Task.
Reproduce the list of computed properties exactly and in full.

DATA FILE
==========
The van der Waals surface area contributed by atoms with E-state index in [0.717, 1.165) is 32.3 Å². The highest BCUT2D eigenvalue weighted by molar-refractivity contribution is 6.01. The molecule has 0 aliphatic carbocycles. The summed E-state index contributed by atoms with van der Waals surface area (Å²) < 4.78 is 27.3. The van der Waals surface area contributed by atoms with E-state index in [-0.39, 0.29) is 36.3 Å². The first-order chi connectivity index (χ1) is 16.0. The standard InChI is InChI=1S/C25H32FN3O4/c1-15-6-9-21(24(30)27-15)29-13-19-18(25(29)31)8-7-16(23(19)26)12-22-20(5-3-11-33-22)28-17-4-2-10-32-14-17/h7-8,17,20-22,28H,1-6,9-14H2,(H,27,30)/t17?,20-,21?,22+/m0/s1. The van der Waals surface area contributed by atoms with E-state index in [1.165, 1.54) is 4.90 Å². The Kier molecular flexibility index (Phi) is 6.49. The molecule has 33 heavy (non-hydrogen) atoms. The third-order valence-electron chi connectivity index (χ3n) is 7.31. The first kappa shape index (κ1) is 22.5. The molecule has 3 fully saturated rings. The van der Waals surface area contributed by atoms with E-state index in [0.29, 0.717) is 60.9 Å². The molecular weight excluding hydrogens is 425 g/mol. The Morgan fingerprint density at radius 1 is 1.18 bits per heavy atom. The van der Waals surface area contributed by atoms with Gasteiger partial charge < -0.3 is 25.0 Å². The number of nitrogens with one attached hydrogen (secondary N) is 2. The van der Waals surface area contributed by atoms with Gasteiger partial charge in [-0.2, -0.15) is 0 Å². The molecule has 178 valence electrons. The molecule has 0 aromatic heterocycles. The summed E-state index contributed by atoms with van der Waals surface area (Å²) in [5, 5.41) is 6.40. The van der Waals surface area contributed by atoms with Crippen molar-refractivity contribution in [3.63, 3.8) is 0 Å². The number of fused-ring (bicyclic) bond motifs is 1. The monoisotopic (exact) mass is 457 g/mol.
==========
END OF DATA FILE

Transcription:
The van der Waals surface area contributed by atoms with E-state index in [0.717, 1.165) is 32.3 Å². The highest BCUT2D eigenvalue weighted by molar-refractivity contribution is 6.01. The molecule has 0 aliphatic carbocycles. The summed E-state index contributed by atoms with van der Waals surface area (Å²) < 4.78 is 27.3. The van der Waals surface area contributed by atoms with E-state index in [-0.39, 0.29) is 36.3 Å². The first-order chi connectivity index (χ1) is 16.0. The standard InChI is InChI=1S/C25H32FN3O4/c1-15-6-9-21(24(30)27-15)29-13-19-18(25(29)31)8-7-16(23(19)26)12-22-20(5-3-11-33-22)28-17-4-2-10-32-14-17/h7-8,17,20-22,28H,1-6,9-14H2,(H,27,30)/t17?,20-,21?,22+/m0/s1. The van der Waals surface area contributed by atoms with E-state index in [1.165, 1.54) is 4.90 Å². The Kier molecular flexibility index (Phi) is 6.49. The molecule has 33 heavy (non-hydrogen) atoms. The third-order valence-electron chi connectivity index (χ3n) is 7.31. The first kappa shape index (κ1) is 22.5. The molecule has 3 fully saturated rings. The van der Waals surface area contributed by atoms with E-state index in [0.29, 0.717) is 60.9 Å². The molecular weight excluding hydrogens is 425 g/mol. The Morgan fingerprint density at radius 1 is 1.18 bits per heavy atom. The van der Waals surface area contributed by atoms with Gasteiger partial charge < -0.3 is 25.0 Å². The number of nitrogens with one attached hydrogen (secondary N) is 2. The van der Waals surface area contributed by atoms with Gasteiger partial charge in [-0.2, -0.15) is 0 Å². The molecule has 178 valence electrons. The molecule has 0 aromatic heterocycles. The summed E-state index contributed by atoms with van der Waals surface area (Å²) in [5, 5.41) is 6.40. The van der Waals surface area contributed by atoms with Crippen molar-refractivity contribution in [3.63, 3.8) is 0 Å². The number of fused-ring (bicyclic) bond motifs is 1. The monoisotopic (exact) mass is 457 g/mol.